For any field and any directed acyclic graph the Nullstellensatz degree of is equal to the reversible pebbling price of .
We remark that due to known lower and upper bounds in query and proof complexity, this lemma immediately implies that Nullstellensatz degree coincides for (deterministic) decision tree and parity decision tree complexity. We record this here as a corollary, as it may be of independent interest, and provide its proof in Appendix C.
For any field and any directed acyclic graph , the Nullstellensatz degree over of , the decision tree depth of , and the parity decision tree depth of coincide and are equal to the reversible pebbling price of .
Using the above equivalence, we obtain near-linear Nullstellensatz degree refutations for a family of graphs with maximal pebbling price, which completes our time/space lower bound for CP. However, in order to separate CP and CP we require a very specific gadget and lifting theorem. Specifically, the gadget should be strong enough, so that lifting holds for deterministic communication complexity (which can efficiently simulate small time/space CP proofs), but on the other hand also weak enough, so that lifting does not hold for stronger communication models (randomized, real) that can efficiently compute high-weight inequalities. The reason that we are focusing on the equality gadget is that it hits this sweet spot—it requires large deterministic communication complexity, yet has short randomized protocols, and furthermore equalities can be represented with a single pair of inequalities.
Separation for monotone formulas
As was the case for the separation between CP and CP, to obtain a separation between monotone Boolean formulas and monotone real formulas we must find a function that has just the right level of hardness.
To obtain a size lower bound for monotone Boolean formulas we invoke the characterization of formula depth by communication complexity of the Karchmer–Wigderson game [KW90Monotone]. By choosing a function that has the same Karchmer–Wigderson game as the search problem of a lifted pebbling formula, we get a depth lower bound for monotone Boolean formulas from the communication lower bound of the search problem. Note that since monotone Boolean formulas can be balanced, a depth lower bound implies a size lower bound.
In the other direction, we would like to show that these functions are easy for real computation. Analogously to the Karchmer–Wigderson relation, it was shown in [HP18Note] that there is a correspondence between real DAG-like communication protocols (as defined in [Krajicek98Interpolation]) and monotone real circuits. Using this relation, a small monotone real circuit can be extracted from a short CP proof of the lifted pebbling formula. However, we would like to establish a monotone real formula upper bound. One way to achieve this is by finding small tree-like CP refutations of lifted pebbling formulas. The problem is that for many gadgets lifted pebbling formulas require exponentially long tree-like proofs. Nevertheless, for pebbling formulas lifted with the equality gadget we are able to exhibit a short semantic tree-like CP refutation, which via real communication yields a small monotone real formula.
1.5 Organization of This Paper
Section 2 contains formal definitions of concepts discussed above and some useful facts. Our main lifting theorem is proven in Section 3. Section 4 is devoted to proving our separation between high-weight and low-weight cutting planes. In Section 5 we prove the separation between monotone real and Boolean formulas. We conclude in Section 6 with some open problems.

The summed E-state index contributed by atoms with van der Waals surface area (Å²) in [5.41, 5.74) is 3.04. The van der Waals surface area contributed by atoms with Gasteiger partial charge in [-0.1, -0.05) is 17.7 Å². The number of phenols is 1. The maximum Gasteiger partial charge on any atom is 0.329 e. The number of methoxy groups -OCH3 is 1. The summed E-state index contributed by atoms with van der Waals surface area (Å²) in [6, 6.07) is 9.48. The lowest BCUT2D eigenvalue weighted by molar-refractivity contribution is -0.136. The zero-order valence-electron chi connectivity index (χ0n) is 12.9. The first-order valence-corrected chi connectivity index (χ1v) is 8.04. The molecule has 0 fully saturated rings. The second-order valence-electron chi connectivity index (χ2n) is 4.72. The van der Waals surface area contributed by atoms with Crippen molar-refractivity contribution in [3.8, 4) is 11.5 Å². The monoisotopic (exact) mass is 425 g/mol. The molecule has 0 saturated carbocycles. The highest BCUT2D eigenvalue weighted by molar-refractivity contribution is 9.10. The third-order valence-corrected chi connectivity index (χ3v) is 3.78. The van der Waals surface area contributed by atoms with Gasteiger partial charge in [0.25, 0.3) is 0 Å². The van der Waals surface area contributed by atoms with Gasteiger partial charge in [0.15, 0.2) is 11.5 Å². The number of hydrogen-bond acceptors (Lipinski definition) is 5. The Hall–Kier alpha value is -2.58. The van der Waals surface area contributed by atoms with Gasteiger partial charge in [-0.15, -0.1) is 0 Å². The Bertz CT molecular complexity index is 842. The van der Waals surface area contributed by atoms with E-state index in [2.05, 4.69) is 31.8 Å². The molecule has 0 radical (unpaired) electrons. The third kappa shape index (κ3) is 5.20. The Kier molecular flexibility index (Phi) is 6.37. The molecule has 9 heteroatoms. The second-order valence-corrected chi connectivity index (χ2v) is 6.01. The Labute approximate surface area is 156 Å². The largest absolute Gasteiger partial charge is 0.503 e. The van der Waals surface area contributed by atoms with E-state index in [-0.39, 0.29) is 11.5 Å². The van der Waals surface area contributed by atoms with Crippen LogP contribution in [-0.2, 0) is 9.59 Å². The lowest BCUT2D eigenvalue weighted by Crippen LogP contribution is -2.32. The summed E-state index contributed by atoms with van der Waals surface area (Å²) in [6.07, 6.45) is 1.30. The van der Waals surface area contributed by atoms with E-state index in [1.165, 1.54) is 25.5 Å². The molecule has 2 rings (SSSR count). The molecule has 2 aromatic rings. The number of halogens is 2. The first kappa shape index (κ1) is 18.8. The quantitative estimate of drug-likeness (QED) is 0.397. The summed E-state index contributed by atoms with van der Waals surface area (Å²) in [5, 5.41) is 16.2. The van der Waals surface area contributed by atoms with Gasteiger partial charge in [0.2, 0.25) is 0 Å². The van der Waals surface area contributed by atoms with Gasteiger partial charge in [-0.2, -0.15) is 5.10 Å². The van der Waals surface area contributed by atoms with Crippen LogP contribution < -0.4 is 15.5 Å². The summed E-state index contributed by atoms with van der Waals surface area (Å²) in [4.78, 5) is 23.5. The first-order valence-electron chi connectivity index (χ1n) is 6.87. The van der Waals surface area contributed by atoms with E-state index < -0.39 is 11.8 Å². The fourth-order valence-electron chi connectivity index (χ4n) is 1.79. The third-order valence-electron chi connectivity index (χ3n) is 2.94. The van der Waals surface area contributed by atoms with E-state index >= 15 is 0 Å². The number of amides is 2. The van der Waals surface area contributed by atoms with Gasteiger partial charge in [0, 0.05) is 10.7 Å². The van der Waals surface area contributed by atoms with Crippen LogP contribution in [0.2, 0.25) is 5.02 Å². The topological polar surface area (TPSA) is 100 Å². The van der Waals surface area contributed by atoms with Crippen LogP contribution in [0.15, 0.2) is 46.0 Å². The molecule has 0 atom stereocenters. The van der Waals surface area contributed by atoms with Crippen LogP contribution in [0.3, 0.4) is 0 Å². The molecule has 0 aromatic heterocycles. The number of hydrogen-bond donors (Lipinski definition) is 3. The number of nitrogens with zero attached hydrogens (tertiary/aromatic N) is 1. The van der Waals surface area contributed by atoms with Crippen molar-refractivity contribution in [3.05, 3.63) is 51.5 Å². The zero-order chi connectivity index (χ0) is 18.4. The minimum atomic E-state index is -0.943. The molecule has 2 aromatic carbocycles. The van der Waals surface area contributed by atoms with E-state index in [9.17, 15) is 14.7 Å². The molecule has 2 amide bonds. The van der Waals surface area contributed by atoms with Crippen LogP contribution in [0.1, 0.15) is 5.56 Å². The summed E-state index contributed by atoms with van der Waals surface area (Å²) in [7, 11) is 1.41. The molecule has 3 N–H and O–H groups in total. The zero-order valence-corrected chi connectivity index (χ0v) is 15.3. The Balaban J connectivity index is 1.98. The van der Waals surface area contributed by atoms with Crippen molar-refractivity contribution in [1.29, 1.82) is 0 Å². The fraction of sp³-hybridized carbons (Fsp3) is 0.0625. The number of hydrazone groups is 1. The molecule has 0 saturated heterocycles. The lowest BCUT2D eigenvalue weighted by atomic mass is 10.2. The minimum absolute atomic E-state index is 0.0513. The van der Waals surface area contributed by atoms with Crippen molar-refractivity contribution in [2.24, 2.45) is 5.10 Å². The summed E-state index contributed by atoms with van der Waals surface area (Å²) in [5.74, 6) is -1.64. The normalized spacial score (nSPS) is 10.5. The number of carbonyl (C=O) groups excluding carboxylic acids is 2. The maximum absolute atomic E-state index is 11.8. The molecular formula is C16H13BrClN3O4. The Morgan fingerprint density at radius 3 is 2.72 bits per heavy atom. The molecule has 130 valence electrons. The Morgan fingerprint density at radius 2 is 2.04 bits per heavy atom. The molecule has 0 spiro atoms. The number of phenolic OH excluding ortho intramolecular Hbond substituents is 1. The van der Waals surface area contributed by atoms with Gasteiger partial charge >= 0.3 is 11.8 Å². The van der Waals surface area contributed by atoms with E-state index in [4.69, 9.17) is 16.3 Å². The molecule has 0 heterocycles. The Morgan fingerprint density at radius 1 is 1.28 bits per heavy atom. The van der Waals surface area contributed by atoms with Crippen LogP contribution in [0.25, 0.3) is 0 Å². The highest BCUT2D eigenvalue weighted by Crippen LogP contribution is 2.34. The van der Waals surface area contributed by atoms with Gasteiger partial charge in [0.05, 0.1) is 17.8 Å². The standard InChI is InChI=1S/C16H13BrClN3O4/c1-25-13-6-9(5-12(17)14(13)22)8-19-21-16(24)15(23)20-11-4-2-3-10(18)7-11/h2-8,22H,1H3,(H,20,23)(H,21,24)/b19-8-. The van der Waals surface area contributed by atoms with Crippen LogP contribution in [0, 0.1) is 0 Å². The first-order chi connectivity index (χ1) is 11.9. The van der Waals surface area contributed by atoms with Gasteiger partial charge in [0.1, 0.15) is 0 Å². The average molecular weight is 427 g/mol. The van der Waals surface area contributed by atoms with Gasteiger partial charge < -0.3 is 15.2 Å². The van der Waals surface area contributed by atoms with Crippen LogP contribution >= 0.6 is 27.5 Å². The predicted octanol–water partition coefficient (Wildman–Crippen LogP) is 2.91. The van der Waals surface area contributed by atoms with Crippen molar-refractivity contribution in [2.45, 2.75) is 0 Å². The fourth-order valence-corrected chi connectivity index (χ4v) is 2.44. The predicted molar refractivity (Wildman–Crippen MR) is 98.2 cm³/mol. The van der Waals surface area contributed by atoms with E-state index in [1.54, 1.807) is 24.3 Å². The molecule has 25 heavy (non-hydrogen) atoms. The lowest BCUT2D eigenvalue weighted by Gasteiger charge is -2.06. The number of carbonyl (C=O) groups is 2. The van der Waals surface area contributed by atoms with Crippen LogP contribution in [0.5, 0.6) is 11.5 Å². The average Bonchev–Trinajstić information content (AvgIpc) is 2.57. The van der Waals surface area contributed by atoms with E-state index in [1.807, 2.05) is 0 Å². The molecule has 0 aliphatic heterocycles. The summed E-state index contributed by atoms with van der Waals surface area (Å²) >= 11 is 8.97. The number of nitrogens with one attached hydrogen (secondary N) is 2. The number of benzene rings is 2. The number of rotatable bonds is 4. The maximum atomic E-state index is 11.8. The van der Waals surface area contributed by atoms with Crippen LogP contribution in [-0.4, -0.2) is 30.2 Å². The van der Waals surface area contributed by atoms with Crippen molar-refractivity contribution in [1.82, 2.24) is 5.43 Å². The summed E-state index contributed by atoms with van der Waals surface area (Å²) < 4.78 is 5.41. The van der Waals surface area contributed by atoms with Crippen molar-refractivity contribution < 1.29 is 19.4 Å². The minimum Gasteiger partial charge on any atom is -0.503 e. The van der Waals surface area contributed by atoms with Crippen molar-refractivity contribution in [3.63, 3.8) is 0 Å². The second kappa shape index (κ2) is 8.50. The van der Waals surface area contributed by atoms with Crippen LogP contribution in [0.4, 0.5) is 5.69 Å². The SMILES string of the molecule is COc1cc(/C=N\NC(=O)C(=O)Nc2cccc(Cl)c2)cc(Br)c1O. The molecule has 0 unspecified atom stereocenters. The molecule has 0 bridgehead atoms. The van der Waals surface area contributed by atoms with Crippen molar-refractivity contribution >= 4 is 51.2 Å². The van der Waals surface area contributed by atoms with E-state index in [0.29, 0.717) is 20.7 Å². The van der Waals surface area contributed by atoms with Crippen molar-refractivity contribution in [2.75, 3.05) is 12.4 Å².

In this section we review some background material from communication complexity and proof complexity.
2.1 Communication Complexity and Lifted Search Problems
Given a function , we denote by the function that takes as input independent instances of and applies to each of them separately. A total search problem is a relation such that for all there is an such that . Intuitively, represents the computational task in which we are given an input and would like to find an output that satisfies .
An important example of a search problem, which has proved to be very useful for proof complexity results, comes from unsatisfiable -CNF formulas. Given a -CNF formula over variables , the search problem takes as input an assignment and outputs a clause that is falsified by .
Given a search problem with a product input domain and a function , we define the composition in the natural way: if and only if . We remark that this composition notation extends naturally to functions: for instance, if is a function taking values in some field , for example, then the composition is a matrix over . Second, we remark that we will sometimes write instead of if is clear from context.
A communication search problem is a search problem with a bipartite input domain . A communication protocol for a search problem is a strategy for a collaborative game where two players Alice and Bob hold , respectively, and wish to output an such that while communicating as few bits as possible. Messages are sent sequentially until one player announces the answer and only depend on the input of one player and past messages. The cost of a protocol is the maximum number of bits sent over all inputs, and the communication complexity of a search problem, which we denote by , is the minimum cost over all protocols that solve . For more details on communication complexity, see, for instance, [KN97CommunicationCplx].
Given a CNF formula on variables and a Boolean function , we define a lifted formula as follows. For each variable of , we have new variables . For each clause we replace each literal or in by a CNF encoding of either or according to the sign of the literal. We then expand the resulting expression into a CNF, which we denote by , using de Morgan’s rules. The substituted formula is .